In addition to the economic efforts to develop alternative energies, reforestation is a key ally in reducing carbon emissions.
The impact of human activity generates a quarter of greenhouse gas emissions. Two years after the Paris Agreement, the world is in a race to create a low-carbon future, which according to the World Meteorological Organization is at its highest point in 800,000 years.
“Resilient youth”: activists who challenge governments and armies. All countries have to increase their efforts. The introduction of a new tax on fossil fuels linked to the emission of carbon dioxide in the package of tax reforms sent to Congress is an important step to internalize the cost of carbon in the market and encourage innovation in clean economies.
Parallel to the process of economic transformation that must be accelerated through measures and incentives such as those mentioned above, which help internalize the negative impact of CO2 emissions and greenhouse gases, there are immensely efficient alternatives both to reduce carbon emissions and to absorb the carbon from the atmosphere.
According to a study recently published in the Proceedings of the National Academy of Sciences, better land management could play a much more important role than previously anticipated in the reduction and storage of greenhouse gas emissions, both in forests as in croplands, pastures and wetlands. This study, conducted by scientists from The Nature Conservancy (TNC) and 15 other institutions, covers 20 natural solutions to address the problem of climate change. Taking into account cost constraints, the work concludes that natural solutions for climate change could reduce emissions by 11.3 billion tons per year by 2030. It is the equivalent of stopping the burning of oil and offering 37% of the emission reductions needed to keep global warming below two degrees Celsius by 2030, as it was ratified as an objective by the parties to the Paris Agreement.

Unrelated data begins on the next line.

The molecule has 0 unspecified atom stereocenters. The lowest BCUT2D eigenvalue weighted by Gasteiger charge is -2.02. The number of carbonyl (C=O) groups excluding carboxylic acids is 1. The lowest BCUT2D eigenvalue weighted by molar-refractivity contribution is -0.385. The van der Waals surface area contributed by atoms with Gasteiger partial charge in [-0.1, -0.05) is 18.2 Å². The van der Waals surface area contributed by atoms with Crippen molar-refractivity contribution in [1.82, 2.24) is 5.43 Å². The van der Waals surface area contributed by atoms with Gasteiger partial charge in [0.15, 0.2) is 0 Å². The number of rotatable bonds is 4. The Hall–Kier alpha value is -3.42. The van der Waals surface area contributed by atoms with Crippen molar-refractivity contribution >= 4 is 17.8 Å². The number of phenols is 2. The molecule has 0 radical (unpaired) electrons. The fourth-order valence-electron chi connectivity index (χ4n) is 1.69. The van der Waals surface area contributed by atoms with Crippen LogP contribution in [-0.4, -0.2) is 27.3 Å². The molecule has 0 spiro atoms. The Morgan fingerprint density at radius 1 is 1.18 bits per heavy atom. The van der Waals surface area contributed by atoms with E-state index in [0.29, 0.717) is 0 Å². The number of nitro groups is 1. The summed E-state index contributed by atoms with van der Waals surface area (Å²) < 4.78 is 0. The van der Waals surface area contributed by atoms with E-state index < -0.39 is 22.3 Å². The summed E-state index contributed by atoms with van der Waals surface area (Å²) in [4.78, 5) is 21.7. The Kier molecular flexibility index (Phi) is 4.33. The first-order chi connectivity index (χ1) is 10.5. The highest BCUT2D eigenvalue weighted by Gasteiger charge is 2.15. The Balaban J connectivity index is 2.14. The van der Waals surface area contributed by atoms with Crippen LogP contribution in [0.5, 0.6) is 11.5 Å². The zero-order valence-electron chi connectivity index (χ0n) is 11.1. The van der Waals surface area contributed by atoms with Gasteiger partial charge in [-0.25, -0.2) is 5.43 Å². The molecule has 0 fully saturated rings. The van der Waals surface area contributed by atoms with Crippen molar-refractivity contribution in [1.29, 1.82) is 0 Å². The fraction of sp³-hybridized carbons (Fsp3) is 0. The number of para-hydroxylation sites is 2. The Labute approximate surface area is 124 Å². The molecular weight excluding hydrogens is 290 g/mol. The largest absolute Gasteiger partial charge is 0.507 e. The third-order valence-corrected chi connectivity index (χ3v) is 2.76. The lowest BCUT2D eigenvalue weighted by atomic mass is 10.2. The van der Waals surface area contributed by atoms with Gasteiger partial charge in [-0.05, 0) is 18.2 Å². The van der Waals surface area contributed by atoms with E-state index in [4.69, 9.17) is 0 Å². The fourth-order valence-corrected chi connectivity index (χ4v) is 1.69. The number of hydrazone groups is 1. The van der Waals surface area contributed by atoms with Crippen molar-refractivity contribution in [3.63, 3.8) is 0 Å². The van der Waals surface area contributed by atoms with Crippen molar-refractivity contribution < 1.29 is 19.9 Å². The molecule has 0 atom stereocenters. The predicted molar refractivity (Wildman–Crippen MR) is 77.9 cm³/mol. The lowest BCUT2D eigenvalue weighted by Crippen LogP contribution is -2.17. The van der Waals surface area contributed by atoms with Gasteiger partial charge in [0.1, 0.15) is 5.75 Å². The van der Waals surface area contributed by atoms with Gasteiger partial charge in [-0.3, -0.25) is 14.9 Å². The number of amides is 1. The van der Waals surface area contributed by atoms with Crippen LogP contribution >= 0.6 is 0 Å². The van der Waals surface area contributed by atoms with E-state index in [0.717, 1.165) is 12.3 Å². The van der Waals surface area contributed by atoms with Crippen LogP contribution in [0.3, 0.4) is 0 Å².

The main natural solution to climate change: more trees. According to the FAO, 3900 million hectares or 30.6% of the total land are forests. The researchers found that trees have the greatest potential to reduce carbon emissions at an efficient cost. This is because they absorb carbon dioxide when they grow, eliminating it from the atmosphere. The results of the study indicate that, by 2030, the three major options for increasing the number and size of trees (reforestation, avoiding forest loss and improving forest practices) could economically eliminate 7 billion tons of carbon dioxide annually, which is equivalent to taking 1500 million gasoline cars out of circulation.
Restoring the forests on lands that had previously been forested and avoiding additional losses of forests in the world are the two main opportunities. Success depends to a large extent on the use of better forestry and agricultural practices, especially those that ensure the protection of key ecosystems of the range of livestock and soybean, assigning these activities to areas whose ecosystem value is lower. The adequate balance between protected areas, restoration of green infrastructure and agricultural and livestock exploitation would not only bring about significant benefits in reducing global warming, but would also allow us to provide sustainable food security systems. Improvements in forestry practices of existing forests also allow the production of more wood fiber, while more carbon is stored, biodiversity is maintained and our air and water are cleaned.